Mostly, I think the value of doing the challenge is to help yourself see areas of your life where you use a lot of plastic, and where you may already have solutions but are maybe putting off implementing them. One thing that was majorly noticeable for me was that a) there is so much plastic that I don’t consciously bring into my life but sneaks in anyway. Like the fact that I thought I never use straws, but over the course of the week counted several in my drinks. I also noticed that we use way more plastic bags than I was consciously aware of. In the plastic bag case, I know what the solution to a big part of the problem is: bring a container to the store for meats, cheeses, strawberries, or whatever. I have super nice glass containers, I wouldn’t feel super awkward whipping them out, and yet I have not yet gotten over the hump of bringing them to the store. There are other things that I don’t foresee I will solve very soon, such as: bags for kitty litter, trash bags, pita bags? We love pita bread, and it always comes in a bag.

In terms of reactions from other people, I will say it is pretty positive. Many people have told me about their efforts, and just about everyone seemed intrigued when we told them we were doing a Plastic Free July challenge. Some people giggled, wished us luck, or would applaud our efforts and tell us about how they do the exact opposite. But it always started a conversation! Some of our favourite vendors at the market have now been “trained” that we don’t want plastic. The fish and meat guy, Jerry, may sometimes even leave a tuna stake unpackaged for us :). Other vendors are frustrating, like the woman from whom we get hummus. We go to her business at least once a week, and routinely ask for no bags, and instead she double-bags, and ties the bag, when she hands it to you. I have handed her the bag back so many times now, that I think I’m just going to give up on her… mostly because I recently realized that I can MAKE hummus in my Nutribullet and it is astoundingly easy, and quick, and infinitely customizable, which means infinitely delicious 😀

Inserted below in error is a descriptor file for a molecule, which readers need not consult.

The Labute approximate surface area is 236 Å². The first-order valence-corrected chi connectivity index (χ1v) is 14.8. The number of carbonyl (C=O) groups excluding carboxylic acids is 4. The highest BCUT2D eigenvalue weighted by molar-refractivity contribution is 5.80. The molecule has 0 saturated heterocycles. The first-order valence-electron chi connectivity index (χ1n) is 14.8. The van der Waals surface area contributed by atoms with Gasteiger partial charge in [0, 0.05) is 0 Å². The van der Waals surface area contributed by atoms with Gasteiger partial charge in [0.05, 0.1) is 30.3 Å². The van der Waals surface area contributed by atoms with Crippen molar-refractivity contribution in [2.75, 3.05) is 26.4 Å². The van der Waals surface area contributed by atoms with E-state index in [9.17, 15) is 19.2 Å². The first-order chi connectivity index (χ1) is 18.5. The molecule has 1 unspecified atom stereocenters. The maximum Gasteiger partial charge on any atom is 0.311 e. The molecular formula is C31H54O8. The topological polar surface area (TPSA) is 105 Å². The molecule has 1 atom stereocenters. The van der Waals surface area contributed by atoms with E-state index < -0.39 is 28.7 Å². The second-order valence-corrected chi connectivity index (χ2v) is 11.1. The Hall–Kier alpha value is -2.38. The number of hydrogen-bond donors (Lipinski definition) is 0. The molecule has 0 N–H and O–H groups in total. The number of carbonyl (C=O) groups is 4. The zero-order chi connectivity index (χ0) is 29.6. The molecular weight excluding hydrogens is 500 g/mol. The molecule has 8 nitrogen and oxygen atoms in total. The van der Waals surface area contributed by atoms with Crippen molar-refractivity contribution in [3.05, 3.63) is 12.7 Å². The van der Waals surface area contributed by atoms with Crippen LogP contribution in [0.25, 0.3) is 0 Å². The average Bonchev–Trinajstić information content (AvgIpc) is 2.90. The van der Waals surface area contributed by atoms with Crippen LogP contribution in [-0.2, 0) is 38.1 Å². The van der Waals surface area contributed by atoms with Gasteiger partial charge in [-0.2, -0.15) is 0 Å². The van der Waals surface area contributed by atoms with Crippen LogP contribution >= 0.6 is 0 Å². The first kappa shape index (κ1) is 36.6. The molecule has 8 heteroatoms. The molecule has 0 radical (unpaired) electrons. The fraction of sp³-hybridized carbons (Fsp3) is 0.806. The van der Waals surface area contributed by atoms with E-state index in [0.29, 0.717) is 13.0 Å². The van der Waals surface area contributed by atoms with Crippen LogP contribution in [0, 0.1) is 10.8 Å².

It is no surprise that weeding out plastic will be a journey that will mostly happen gradually and through thoughtful effort. But it is worth taking on the challenge. Here’s why:

Much of the garbage including bags, plastic rings, facial microbeads, etc. end up in the ocean. One of the things that was interesting about the search for that missing airplane was how often the media latched on to “leads” of “spotted debris” only to realize it was just floating garbage. The ocean is FULL of garbage. Scientists exploring new depths in the ocean are finding the garbage made it there first, that’s how much garbage there is. And lots of marine animals either get caught in, or swallow trash and die. Pretty much anything that eats jelly fish would swallow a plastic bag, they look alike!

Plastic is also made from oil. Reducing plastic is a measurable way that you can reduce your carbon footprint. And it’s not all industry’s fault. Something like 40% of carbon pollution is from individual use.